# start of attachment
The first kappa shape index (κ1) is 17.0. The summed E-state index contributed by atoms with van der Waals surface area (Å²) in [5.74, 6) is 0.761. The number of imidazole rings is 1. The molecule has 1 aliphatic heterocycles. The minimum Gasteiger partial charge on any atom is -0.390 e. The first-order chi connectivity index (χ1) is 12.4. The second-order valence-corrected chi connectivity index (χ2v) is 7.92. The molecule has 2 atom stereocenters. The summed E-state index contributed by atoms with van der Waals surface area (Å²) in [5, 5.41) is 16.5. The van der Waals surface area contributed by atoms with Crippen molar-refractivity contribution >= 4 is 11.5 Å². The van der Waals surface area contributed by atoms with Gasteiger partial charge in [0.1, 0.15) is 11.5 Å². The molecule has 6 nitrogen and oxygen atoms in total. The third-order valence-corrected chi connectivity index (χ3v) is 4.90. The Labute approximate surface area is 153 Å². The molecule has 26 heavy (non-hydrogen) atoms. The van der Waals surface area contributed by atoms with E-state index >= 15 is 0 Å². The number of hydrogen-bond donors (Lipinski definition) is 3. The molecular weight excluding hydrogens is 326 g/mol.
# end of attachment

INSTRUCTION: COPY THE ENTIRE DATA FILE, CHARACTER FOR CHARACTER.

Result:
The first kappa shape index (κ1) is 17.0. The summed E-state index contributed by atoms with van der Waals surface area (Å²) in [5.74, 6) is 0.761. The number of imidazole rings is 1. The molecule has 1 aliphatic heterocycles. The minimum Gasteiger partial charge on any atom is -0.390 e. The first-order chi connectivity index (χ1) is 12.4. The second-order valence-corrected chi connectivity index (χ2v) is 7.92. The molecule has 2 atom stereocenters. The summed E-state index contributed by atoms with van der Waals surface area (Å²) in [5, 5.41) is 16.5. The van der Waals surface area contributed by atoms with Crippen molar-refractivity contribution >= 4 is 11.5 Å². The van der Waals surface area contributed by atoms with Gasteiger partial charge in [0.1, 0.15) is 11.5 Å². The molecule has 6 nitrogen and oxygen atoms in total. The third-order valence-corrected chi connectivity index (χ3v) is 4.90. The Labute approximate surface area is 153 Å². The molecule has 26 heavy (non-hydrogen) atoms. The van der Waals surface area contributed by atoms with E-state index >= 15 is 0 Å². The number of hydrogen-bond donors (Lipinski definition) is 3. The molecular weight excluding hydrogens is 326 g/mol.